Between 3% and 9% of the general population have a voice problem at any given point in time. Such problems have serious psychological, functional and economic consequences, in particular for teachers and professional voice users. The most severe conditions affecting voice are when vocal fold mucosa is lost or replaced by scar. For large mucosa voids or scarring, we propose to deliver effective biomaterials into the vocal fold site using an endoscopy-fit handheld bioprinter. This approach may help regenerate a functional vocal fold tissue and restore voice production. Biomimetic self-healing hydrogels act like fluid flow during needle extrusion and rapidly solidify when the precursors mix, thus allowing in situ deposition of vocal fold implants via extrusion. We will optimize a self-healing hydrogel formulation that adheres and seals quickly to the host tissue, in which phenol-based components will be used as adhesives due to their biocompatibility and tunable adhesion strength. We will assess the biocompatibility of the proposed hydrogel using human vocal fold fibroblasts. The hydrogel will feed a custom-made handheld bioprinter with tunable length and coaxial geometry. We will explore bioprinting strategies to deposit such vocal fold implants via changing design parameters in the handheld bioprinter and extrusion of the proposed hydrogel to vocal fold sites. We will test our handheld bioprinter using ex vivo larynges, and will optimize the deposition parameters. In the last step, we will incorporate an animal model for in vivo assessment of our hydrogel and to justify the clinical efficiency of our proposed handheld bioprinter. Our overarching goal is to translate the proposed self-healing hydrogel system and the bioprinting platform into otolaryngology clinics in the United States when we successfully complete this grant.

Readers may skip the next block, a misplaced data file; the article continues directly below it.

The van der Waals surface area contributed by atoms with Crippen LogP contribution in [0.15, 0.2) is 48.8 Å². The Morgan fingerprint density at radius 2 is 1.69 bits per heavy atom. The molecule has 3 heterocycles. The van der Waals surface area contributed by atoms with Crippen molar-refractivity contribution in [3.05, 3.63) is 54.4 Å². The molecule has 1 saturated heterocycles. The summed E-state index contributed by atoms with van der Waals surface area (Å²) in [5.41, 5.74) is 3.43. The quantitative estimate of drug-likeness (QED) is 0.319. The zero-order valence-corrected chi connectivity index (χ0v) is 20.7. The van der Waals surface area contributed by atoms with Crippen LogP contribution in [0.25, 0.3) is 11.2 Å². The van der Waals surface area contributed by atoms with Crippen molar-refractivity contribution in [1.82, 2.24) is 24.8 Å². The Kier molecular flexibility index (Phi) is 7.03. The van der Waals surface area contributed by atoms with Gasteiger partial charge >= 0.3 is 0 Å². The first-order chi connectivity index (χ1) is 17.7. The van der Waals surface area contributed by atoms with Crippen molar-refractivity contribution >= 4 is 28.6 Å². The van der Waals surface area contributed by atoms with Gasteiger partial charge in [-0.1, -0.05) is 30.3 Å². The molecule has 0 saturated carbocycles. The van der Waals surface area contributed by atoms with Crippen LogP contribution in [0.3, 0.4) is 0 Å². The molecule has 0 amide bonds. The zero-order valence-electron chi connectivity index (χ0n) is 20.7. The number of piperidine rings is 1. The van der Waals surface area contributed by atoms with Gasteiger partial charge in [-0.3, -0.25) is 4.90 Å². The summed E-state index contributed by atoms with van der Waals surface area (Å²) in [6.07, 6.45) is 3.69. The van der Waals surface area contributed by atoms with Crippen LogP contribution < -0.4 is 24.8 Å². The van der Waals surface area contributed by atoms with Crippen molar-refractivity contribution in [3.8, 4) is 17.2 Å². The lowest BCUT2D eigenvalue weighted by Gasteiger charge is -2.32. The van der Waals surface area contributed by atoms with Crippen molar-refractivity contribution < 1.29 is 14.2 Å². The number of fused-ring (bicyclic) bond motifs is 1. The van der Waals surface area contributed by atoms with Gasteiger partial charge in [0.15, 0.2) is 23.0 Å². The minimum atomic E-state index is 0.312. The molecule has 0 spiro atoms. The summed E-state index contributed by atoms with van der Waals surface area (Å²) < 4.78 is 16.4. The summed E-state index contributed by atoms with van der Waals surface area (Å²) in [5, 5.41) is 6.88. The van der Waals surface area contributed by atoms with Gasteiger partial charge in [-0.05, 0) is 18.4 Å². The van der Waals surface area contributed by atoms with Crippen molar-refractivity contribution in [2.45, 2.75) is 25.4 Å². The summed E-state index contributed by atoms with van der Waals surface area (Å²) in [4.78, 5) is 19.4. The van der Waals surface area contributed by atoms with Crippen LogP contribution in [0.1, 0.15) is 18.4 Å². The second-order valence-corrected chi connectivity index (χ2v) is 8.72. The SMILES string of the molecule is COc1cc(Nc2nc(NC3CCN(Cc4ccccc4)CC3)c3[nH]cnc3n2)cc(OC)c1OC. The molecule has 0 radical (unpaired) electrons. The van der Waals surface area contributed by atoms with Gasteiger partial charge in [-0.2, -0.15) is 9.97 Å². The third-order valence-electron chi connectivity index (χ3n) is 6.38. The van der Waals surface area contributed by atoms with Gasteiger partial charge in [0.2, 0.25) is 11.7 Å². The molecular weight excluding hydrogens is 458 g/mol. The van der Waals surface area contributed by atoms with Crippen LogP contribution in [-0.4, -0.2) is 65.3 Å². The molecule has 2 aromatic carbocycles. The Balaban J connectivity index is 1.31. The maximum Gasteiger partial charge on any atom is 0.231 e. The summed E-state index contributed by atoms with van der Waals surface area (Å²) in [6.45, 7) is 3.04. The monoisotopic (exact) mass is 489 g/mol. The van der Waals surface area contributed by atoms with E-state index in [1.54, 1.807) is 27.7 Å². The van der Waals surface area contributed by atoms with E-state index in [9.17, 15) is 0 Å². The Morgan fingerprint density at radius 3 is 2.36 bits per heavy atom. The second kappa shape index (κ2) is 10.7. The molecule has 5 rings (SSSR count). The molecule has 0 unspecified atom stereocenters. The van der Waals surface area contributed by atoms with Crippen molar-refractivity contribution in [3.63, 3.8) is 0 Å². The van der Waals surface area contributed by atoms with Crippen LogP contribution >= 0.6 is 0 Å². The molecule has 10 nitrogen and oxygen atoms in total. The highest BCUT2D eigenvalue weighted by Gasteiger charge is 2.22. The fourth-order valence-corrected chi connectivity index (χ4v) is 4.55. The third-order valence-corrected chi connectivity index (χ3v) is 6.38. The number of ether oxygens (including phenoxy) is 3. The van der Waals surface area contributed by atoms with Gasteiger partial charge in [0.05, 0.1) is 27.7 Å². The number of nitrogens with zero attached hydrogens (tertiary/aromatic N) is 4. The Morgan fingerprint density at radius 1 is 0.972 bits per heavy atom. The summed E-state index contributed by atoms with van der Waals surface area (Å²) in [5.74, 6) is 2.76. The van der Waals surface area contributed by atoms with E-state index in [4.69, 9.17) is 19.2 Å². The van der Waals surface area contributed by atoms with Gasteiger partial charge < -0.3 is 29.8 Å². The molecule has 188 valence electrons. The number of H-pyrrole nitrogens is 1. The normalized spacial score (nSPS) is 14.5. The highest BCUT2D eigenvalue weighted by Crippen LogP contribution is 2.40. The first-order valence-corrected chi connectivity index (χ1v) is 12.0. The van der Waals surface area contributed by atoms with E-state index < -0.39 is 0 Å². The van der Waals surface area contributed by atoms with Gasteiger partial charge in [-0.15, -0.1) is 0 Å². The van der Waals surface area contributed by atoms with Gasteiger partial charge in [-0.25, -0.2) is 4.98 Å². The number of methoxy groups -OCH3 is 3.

Voice problems constitute the most common communication disorder across the lifespan. Many vocal fold lesions require surgical removal using surgical cutting tools, leaving a wound and in some cases a large void in the lamina propria. We are exploring novel delivery techniques that can be used to deposit hydrogels into the wound site to stimulate the permanent reconstruction of engineered tissue with the same viscoelasticity than the native lamina propria. !